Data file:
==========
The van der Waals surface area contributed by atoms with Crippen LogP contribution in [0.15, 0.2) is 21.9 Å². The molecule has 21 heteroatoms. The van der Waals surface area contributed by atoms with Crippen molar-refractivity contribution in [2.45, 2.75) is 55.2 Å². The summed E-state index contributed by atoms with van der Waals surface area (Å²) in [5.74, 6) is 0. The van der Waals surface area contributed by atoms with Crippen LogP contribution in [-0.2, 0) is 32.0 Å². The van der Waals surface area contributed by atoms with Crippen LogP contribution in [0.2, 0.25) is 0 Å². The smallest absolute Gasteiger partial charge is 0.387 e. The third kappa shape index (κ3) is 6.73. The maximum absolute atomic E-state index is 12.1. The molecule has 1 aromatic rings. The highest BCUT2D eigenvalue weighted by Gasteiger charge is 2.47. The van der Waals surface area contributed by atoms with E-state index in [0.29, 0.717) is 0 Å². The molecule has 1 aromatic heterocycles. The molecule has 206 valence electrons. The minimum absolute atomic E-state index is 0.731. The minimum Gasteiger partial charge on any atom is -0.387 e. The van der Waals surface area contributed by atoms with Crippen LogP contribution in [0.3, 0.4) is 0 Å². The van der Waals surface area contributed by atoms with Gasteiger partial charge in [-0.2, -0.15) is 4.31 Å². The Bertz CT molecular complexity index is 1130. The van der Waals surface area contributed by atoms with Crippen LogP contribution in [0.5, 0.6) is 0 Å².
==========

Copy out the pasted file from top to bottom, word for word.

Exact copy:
The van der Waals surface area contributed by atoms with Crippen LogP contribution in [0.15, 0.2) is 21.9 Å². The molecule has 21 heteroatoms. The van der Waals surface area contributed by atoms with Crippen molar-refractivity contribution in [2.45, 2.75) is 55.2 Å². The summed E-state index contributed by atoms with van der Waals surface area (Å²) in [5.74, 6) is 0. The van der Waals surface area contributed by atoms with Crippen LogP contribution in [-0.2, 0) is 32.0 Å². The van der Waals surface area contributed by atoms with Crippen LogP contribution in [0.2, 0.25) is 0 Å². The smallest absolute Gasteiger partial charge is 0.387 e. The third kappa shape index (κ3) is 6.73. The maximum absolute atomic E-state index is 12.1. The molecule has 1 aromatic rings. The highest BCUT2D eigenvalue weighted by Gasteiger charge is 2.47. The van der Waals surface area contributed by atoms with E-state index in [0.29, 0.717) is 0 Å². The molecule has 1 aromatic heterocycles. The molecule has 206 valence electrons. The minimum absolute atomic E-state index is 0.731. The minimum Gasteiger partial charge on any atom is -0.387 e. The van der Waals surface area contributed by atoms with Crippen LogP contribution in [0.3, 0.4) is 0 Å². The van der Waals surface area contributed by atoms with Gasteiger partial charge in [-0.2, -0.15) is 4.31 Å². The Bertz CT molecular complexity index is 1130. The van der Waals surface area contributed by atoms with Crippen LogP contribution in [0.5, 0.6) is 0 Å².